The term “outflow” only got a metaphysical meaning in the Gnosis , a religious movement of the Roman Empire . The emanation was apparently a main element of Gnostic thinking from the beginning and was metaphorically connected above all to the radiation of light. The Gnostics differentiated between the Creator God ( Demiurge ), whom they considered an ethically questionable person, and the good "foreign" God, who is in no way involved in creation, but intervenes from outside as a savior and enters into a relationship with humans. A major difficulty in this model is that the alien god actually has nothing to do with the demiurge's creation; there is nothing that connects him to her. Hence the question arises as to how contact is possible between him and the world created by the demiurge. According to Gnostic teaching, the alien god, despite his alien nature, is able to exercise his influence in creation. This influence is explained as an emanation. Something radiates from the alien God, which is an expression of his being, like light shines into creation and is recognizable for people. With this a bridge has been built between the alien God and creation, which makes the redemption sought by the Gnostics, the liberation from the world of the demiurge, appear possible.
The Gnostics placed the different kinds of beings they accepted, both pure spirits and human souls, on different levels of a hierarchical order created by emanation. The sensually perceptible world was only valid as the result of emanation in terms of its substance; The Gnostics understood their design by the Demiurge as creation. They considered the work of creation of the demiurge to be a failure or a fruit of his malevolence, in any case something inferior to the products of emanation.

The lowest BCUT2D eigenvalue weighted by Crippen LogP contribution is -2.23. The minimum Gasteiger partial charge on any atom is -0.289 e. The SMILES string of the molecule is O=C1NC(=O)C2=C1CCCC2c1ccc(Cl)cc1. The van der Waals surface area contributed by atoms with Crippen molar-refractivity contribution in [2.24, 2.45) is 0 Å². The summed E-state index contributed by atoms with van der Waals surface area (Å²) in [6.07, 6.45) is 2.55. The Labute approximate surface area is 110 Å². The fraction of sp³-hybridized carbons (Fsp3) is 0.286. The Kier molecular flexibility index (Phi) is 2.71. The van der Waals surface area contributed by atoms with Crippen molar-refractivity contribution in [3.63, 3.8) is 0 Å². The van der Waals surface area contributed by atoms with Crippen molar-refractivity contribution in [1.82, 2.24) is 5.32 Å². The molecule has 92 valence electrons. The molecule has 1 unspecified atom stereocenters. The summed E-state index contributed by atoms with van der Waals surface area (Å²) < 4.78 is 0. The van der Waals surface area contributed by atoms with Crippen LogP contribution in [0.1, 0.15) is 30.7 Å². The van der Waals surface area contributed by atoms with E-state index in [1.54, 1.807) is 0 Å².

For Plato , the term does not appear the Emanierens illustrative of developing or ontological dependence, but already his pupil speaks Speusippos of existing things from coming forth nature of the One. In the period of Middle Platonism , which began in the 1st century BC Beginning in the 3rd century BC and ending in the 3rd century, the Platonists avoided applying the outflow concept to central areas of their philosophy. Only Plotinus († 270), the founder of Neoplatonism, took up the idea of emanation. However, he made only sparse use of words expressing an outflow. He was bothered by the risk of misunderstandings when transferring the figurative expression "outflow" to metaphysical conditions. Because of this problem, he added “as it were” restrictively. Plotinus gave the Neoplatonic model the basic hierarchical structure that it retained in the period that followed. At the top he placed the absolutely undifferentiated one from which the nous (spirit, intellect ) emerges (emanates), which in turn lets the world soul emerge from itself . The emergence is not meant in time, but only in a figurative sense, because nous and world soul belong to the eternal spiritual ( intelligible ) world. Under the intelligible cosmos is the world of the sensually perceptible, which is produced and animated by the world soul.
In later Neoplatonism, Plotin's model of emanation was more differentiated; the Neo-Platonists inserted a number of intermediate stages between the one and the lowest realm of the spiritual world. They used to avoid expressions such as "outflow" when describing the derivation relationships and preferred the term "emergence" (Greek πρόοδος pró [h] odos ). The term “emanation”, which is commonly used in research literature and is based on the idea of outflow, is therefore imprecise as a term for the emergence in the models of the late ancient Neo-Platonists.
In Neoplatonism, the coming forth is understood as one of the elements of a triad (triad), which consists of persistence, coming forward and return. In relation to the nous, it is about the persistence of the spirit in itself, its emergence into multiplicity and its return to its unity. These are neither changes of location nor successive phases, but the opposing movements of advancing and returning occur simultaneously and the pause does not experience any change. The three elements are mutually dependent, they make up the self-reflection of the mind. None of them can be isolated.